“In the climate of last summer, I figured that going to Stanford, I had a network to build off of to give the city the kind of study it should have had in the first place,” he added. “And things slowly started to come together.”

At a cost of $87 to $92 million, Jacobson’s plan would, in theory, create approximately 37,000 construction jobs over a 15-year period and reduce CO2 emissions by roughly 100,000 tons per year, which translates to a reduction of 4.9 to 5.7 million gallons of gasoline saved annually. The study based its calculations off of similar streetcar projects in Portland, Ore., and Seattle.

Citing the Bay Area’s congested infrastructure and issues like the state’s water crisis, health care, gasoline dependency and climate change, Jacobson argued that a streetcar system and migration out of the Central Valley could create a more sustainable Bay Area.

“If you compare a suburban sprawl home in the Central Valley to a nice apartment or condo in the Oakland/SF/Berkeley area, the oil consumption and CO2 emissions would be half about what they would be in the suburbs,” he said. “The best thing we can do is to have a more sustainable Bay Area, and this is a right step.”

The next step in creating a streetcar line for Oakland involves a series of feasibility studies.

“Daniel did his project almost as a gift to the city,” Miley said, “and where the city is, is we’re moving forward to try to line up the funding to do a lot of studies that need to happen. There’s an environmental study and an alternative analysis that needs to be done before we get to the point where we can put a shovel in the ground … We also need funding, whether it’s a private fund or a federal grant, and we’re several years away from that now.”

This summer, however, the city of Oakland plans to run a new, free shuttle that follows the same alignment outlined in Jacobson’s proposal. The Broadway Shuttle will link Jack London Square to 21st and Broadway, and provide much of the numberical data needed for the feasibility study, according to Miley.

“I think if Oakland takes this on and gets some strong leadership, there’s nothing stopping them from having a streetcar system in around five years,” Jacobson said. “The momentum, the interest and the need is there, and it’s a matter of the city’s officials really pushing for it.”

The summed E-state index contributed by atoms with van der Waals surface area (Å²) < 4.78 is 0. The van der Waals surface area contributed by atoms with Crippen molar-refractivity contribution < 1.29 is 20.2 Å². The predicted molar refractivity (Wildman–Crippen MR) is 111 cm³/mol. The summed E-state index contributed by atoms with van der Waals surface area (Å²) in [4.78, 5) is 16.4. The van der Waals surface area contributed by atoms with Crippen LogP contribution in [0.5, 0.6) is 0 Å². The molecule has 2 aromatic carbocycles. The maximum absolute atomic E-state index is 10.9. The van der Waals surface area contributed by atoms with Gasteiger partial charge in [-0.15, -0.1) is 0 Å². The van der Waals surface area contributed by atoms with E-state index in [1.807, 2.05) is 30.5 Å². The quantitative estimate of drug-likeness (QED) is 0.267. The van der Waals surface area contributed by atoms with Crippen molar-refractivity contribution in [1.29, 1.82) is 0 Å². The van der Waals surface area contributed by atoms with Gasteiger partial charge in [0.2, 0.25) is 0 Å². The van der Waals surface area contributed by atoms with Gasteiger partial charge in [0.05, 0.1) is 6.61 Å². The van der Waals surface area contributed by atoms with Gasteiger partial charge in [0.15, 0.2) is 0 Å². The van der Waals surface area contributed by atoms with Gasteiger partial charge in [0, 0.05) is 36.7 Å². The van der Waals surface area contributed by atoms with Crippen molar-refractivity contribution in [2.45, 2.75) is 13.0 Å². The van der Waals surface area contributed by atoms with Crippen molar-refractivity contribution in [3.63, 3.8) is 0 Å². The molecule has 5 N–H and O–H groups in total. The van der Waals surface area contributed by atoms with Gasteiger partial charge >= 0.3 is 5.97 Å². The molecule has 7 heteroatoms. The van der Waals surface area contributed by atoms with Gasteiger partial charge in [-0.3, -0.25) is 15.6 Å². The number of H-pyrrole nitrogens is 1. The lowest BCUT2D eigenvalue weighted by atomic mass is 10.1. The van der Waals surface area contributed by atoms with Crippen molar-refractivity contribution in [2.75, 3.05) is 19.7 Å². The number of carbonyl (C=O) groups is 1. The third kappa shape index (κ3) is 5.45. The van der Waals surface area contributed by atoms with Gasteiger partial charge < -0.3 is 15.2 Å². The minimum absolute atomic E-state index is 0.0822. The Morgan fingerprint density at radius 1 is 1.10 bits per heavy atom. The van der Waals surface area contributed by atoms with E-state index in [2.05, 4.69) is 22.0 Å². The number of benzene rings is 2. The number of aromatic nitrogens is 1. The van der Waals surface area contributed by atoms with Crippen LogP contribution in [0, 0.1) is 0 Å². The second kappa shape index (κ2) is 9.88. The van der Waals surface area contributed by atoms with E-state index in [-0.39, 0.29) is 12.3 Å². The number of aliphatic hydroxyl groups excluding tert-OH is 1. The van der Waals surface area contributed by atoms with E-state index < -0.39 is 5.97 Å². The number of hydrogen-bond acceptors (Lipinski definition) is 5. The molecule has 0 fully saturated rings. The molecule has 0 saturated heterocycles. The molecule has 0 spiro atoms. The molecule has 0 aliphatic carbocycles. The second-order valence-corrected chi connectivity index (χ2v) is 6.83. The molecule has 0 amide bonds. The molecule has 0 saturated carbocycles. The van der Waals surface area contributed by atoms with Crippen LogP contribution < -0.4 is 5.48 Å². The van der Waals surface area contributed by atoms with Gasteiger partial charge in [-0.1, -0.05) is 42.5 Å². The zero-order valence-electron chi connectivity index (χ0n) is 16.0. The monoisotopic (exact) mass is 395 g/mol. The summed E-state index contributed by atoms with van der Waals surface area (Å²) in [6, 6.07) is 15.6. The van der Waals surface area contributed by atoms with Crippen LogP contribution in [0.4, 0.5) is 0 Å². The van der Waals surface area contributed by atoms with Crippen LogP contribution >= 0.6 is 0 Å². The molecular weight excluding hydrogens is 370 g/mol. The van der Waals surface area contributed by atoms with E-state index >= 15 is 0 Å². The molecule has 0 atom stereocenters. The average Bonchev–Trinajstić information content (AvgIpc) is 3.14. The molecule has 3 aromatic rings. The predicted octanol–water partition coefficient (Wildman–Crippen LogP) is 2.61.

One of the new features about this project is that the construction for this project spans two blocks in two weeks, runs in fixed traffic and will not consume too many parking spaces, according to Jacobson, who has also devised means to fund the project.

Student proposes streetcar plan for Oakland
Jacobson's proposed streetcar line will run through the heart of downtown Oakland, connecting Piedmont and Upper Broadway with Jack London Square. (Photos courtesy of Daniel Jacobson and Karsten Lemm)

“The design is fairly simple, and the next part is the funding section — construction and operations —  where we ask, what different funding sources can be put together without breaking Oakland’s budget?” Jacobson said. “There’s also an interest in federal funding for this project, but the funding scenarios I’ve come up with are mostly privately driven, and when people ask if Oakland can fund it, the answer is very much yes.”

The impact of this proposal could be huge for the city of Oakland, according to Stout.

“Urban planning bureaucracies tend to be very heavily laden and impenetrable, so [having student projects picked up] hardly ever happens,” Stout said. “But the importance of it being a Stanford student and a citizen in general is essential to our democracy. It shows that there are people out there who are willing to come up with ideas to be considered.”

“At Stanford, we have a great tradition of community service, and this is an example of community service at its highest form,” he added. “It’s outstanding.”

To learn more about Jacobson’s Oakland Streetcar Project, please visit